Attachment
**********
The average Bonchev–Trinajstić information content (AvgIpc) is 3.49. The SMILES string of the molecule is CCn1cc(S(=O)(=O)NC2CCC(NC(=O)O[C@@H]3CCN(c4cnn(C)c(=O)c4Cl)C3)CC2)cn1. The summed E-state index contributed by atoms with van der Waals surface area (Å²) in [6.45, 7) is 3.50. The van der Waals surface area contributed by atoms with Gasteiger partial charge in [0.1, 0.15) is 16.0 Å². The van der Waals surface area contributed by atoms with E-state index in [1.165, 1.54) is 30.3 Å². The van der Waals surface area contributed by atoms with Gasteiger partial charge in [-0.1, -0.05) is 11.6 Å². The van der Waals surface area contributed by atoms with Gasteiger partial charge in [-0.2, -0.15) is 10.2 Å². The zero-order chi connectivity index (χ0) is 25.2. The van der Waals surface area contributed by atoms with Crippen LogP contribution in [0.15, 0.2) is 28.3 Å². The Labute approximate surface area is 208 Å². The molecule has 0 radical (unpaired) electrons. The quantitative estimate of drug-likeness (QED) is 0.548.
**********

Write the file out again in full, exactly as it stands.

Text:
The average Bonchev–Trinajstić information content (AvgIpc) is 3.49. The SMILES string of the molecule is CCn1cc(S(=O)(=O)NC2CCC(NC(=O)O[C@@H]3CCN(c4cnn(C)c(=O)c4Cl)C3)CC2)cn1. The summed E-state index contributed by atoms with van der Waals surface area (Å²) in [6.45, 7) is 3.50. The van der Waals surface area contributed by atoms with Gasteiger partial charge in [0.1, 0.15) is 16.0 Å². The van der Waals surface area contributed by atoms with E-state index in [1.165, 1.54) is 30.3 Å². The van der Waals surface area contributed by atoms with Gasteiger partial charge in [-0.1, -0.05) is 11.6 Å². The van der Waals surface area contributed by atoms with Gasteiger partial charge in [-0.2, -0.15) is 10.2 Å². The zero-order chi connectivity index (χ0) is 25.2. The van der Waals surface area contributed by atoms with Crippen LogP contribution in [0.15, 0.2) is 28.3 Å². The Labute approximate surface area is 208 Å². The molecule has 0 radical (unpaired) electrons. The quantitative estimate of drug-likeness (QED) is 0.548.